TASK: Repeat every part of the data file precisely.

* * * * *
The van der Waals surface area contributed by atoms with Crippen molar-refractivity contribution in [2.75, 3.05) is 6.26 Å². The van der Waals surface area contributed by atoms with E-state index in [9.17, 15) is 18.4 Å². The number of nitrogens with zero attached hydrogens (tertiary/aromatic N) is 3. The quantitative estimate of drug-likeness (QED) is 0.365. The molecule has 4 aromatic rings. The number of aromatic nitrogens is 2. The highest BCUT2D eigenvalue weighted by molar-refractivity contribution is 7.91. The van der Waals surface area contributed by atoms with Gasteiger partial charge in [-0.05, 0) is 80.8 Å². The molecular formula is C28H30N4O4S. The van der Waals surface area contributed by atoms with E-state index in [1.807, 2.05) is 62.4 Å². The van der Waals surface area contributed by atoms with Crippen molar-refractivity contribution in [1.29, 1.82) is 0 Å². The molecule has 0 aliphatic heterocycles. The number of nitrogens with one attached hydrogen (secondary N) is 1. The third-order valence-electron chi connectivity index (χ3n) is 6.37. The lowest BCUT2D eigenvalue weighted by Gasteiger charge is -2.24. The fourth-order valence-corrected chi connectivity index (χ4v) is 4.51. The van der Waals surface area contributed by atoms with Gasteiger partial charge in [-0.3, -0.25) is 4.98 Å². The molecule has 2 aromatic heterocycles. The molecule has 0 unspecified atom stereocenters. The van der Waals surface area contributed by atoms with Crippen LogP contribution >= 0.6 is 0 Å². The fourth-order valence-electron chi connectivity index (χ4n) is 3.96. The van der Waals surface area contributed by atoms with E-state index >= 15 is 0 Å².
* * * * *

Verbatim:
The van der Waals surface area contributed by atoms with Crippen molar-refractivity contribution in [2.75, 3.05) is 6.26 Å². The van der Waals surface area contributed by atoms with E-state index in [9.17, 15) is 18.4 Å². The number of nitrogens with zero attached hydrogens (tertiary/aromatic N) is 3. The quantitative estimate of drug-likeness (QED) is 0.365. The molecule has 4 aromatic rings. The number of aromatic nitrogens is 2. The highest BCUT2D eigenvalue weighted by molar-refractivity contribution is 7.91. The van der Waals surface area contributed by atoms with Gasteiger partial charge in [-0.05, 0) is 80.8 Å². The molecular formula is C28H30N4O4S. The van der Waals surface area contributed by atoms with E-state index in [1.807, 2.05) is 62.4 Å². The van der Waals surface area contributed by atoms with Crippen molar-refractivity contribution in [1.29, 1.82) is 0 Å². The molecule has 0 aliphatic heterocycles. The number of nitrogens with one attached hydrogen (secondary N) is 1. The third-order valence-electron chi connectivity index (χ3n) is 6.37. The lowest BCUT2D eigenvalue weighted by Gasteiger charge is -2.24. The fourth-order valence-corrected chi connectivity index (χ4v) is 4.51. The van der Waals surface area contributed by atoms with Gasteiger partial charge in [-0.3, -0.25) is 4.98 Å². The molecule has 2 aromatic heterocycles. The molecule has 0 unspecified atom stereocenters. The van der Waals surface area contributed by atoms with Crippen LogP contribution >= 0.6 is 0 Å². The fourth-order valence-electron chi connectivity index (χ4n) is 3.96. The van der Waals surface area contributed by atoms with E-state index >= 15 is 0 Å².